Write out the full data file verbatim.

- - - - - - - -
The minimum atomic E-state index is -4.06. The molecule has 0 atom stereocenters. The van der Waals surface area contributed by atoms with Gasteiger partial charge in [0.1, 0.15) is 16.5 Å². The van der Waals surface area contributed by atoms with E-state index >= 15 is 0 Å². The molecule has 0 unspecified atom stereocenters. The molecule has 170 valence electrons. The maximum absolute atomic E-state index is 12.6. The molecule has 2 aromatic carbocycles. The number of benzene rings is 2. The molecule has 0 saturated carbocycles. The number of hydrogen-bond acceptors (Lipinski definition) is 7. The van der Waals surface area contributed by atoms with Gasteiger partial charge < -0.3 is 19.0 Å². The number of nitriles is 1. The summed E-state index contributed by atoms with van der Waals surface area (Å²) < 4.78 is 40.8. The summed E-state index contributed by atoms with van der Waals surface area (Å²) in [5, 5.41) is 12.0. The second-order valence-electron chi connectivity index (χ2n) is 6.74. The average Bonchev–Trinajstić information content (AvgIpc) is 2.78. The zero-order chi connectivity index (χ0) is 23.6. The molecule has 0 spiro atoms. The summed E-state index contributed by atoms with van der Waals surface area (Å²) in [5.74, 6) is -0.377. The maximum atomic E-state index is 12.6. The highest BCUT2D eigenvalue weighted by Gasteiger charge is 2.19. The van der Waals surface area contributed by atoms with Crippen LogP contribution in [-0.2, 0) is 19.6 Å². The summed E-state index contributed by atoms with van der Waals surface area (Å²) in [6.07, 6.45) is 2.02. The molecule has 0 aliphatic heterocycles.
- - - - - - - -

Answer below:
The minimum atomic E-state index is -4.06. The molecule has 0 atom stereocenters. The van der Waals surface area contributed by atoms with Gasteiger partial charge in [0.1, 0.15) is 16.5 Å². The van der Waals surface area contributed by atoms with E-state index >= 15 is 0 Å². The molecule has 0 unspecified atom stereocenters. The molecule has 170 valence electrons. The maximum absolute atomic E-state index is 12.6. The molecule has 2 aromatic carbocycles. The number of benzene rings is 2. The molecule has 0 saturated carbocycles. The number of hydrogen-bond acceptors (Lipinski definition) is 7. The van der Waals surface area contributed by atoms with Gasteiger partial charge < -0.3 is 19.0 Å². The number of nitriles is 1. The summed E-state index contributed by atoms with van der Waals surface area (Å²) < 4.78 is 40.8. The summed E-state index contributed by atoms with van der Waals surface area (Å²) in [5, 5.41) is 12.0. The second-order valence-electron chi connectivity index (χ2n) is 6.74. The average Bonchev–Trinajstić information content (AvgIpc) is 2.78. The zero-order chi connectivity index (χ0) is 23.6. The molecule has 0 spiro atoms. The summed E-state index contributed by atoms with van der Waals surface area (Å²) in [5.74, 6) is -0.377. The maximum atomic E-state index is 12.6. The highest BCUT2D eigenvalue weighted by Gasteiger charge is 2.19. The van der Waals surface area contributed by atoms with Crippen LogP contribution in [-0.2, 0) is 19.6 Å². The summed E-state index contributed by atoms with van der Waals surface area (Å²) in [6.07, 6.45) is 2.02. The molecule has 0 aliphatic heterocycles.